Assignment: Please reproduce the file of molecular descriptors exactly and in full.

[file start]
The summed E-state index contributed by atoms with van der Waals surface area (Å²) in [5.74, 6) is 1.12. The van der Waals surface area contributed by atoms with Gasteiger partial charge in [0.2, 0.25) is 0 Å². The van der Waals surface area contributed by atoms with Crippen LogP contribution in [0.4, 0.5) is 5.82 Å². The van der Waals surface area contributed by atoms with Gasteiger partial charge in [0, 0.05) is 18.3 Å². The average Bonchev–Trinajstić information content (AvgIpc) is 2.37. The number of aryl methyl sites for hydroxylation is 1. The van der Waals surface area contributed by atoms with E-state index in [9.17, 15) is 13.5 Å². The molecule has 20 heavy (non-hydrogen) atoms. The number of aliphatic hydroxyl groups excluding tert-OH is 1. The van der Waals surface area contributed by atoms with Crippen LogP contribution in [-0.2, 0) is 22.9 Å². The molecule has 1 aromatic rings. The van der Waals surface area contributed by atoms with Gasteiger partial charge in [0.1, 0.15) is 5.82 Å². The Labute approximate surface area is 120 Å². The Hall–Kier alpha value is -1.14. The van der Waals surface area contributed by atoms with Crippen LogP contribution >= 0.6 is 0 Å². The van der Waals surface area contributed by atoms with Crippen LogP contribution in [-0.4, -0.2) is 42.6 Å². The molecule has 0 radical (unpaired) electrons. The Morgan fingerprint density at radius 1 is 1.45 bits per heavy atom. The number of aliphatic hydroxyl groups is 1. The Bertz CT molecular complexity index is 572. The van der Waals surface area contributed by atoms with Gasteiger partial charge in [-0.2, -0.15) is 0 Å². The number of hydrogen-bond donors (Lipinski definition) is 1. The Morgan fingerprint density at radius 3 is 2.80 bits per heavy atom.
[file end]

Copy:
The summed E-state index contributed by atoms with van der Waals surface area (Å²) in [5.74, 6) is 1.12. The van der Waals surface area contributed by atoms with Gasteiger partial charge in [0.2, 0.25) is 0 Å². The van der Waals surface area contributed by atoms with Crippen LogP contribution in [0.4, 0.5) is 5.82 Å². The van der Waals surface area contributed by atoms with Gasteiger partial charge in [0, 0.05) is 18.3 Å². The average Bonchev–Trinajstić information content (AvgIpc) is 2.37. The number of aryl methyl sites for hydroxylation is 1. The van der Waals surface area contributed by atoms with E-state index in [9.17, 15) is 13.5 Å². The molecule has 20 heavy (non-hydrogen) atoms. The number of aliphatic hydroxyl groups excluding tert-OH is 1. The van der Waals surface area contributed by atoms with Crippen LogP contribution in [-0.2, 0) is 22.9 Å². The molecule has 1 aromatic rings. The van der Waals surface area contributed by atoms with Gasteiger partial charge in [0.1, 0.15) is 5.82 Å². The Labute approximate surface area is 120 Å². The Hall–Kier alpha value is -1.14. The van der Waals surface area contributed by atoms with Crippen LogP contribution >= 0.6 is 0 Å². The van der Waals surface area contributed by atoms with Crippen LogP contribution in [-0.4, -0.2) is 42.6 Å². The molecule has 0 radical (unpaired) electrons. The Morgan fingerprint density at radius 1 is 1.45 bits per heavy atom. The number of aliphatic hydroxyl groups is 1. The Bertz CT molecular complexity index is 572. The van der Waals surface area contributed by atoms with Gasteiger partial charge in [-0.2, -0.15) is 0 Å². The number of hydrogen-bond donors (Lipinski definition) is 1. The Morgan fingerprint density at radius 3 is 2.80 bits per heavy atom.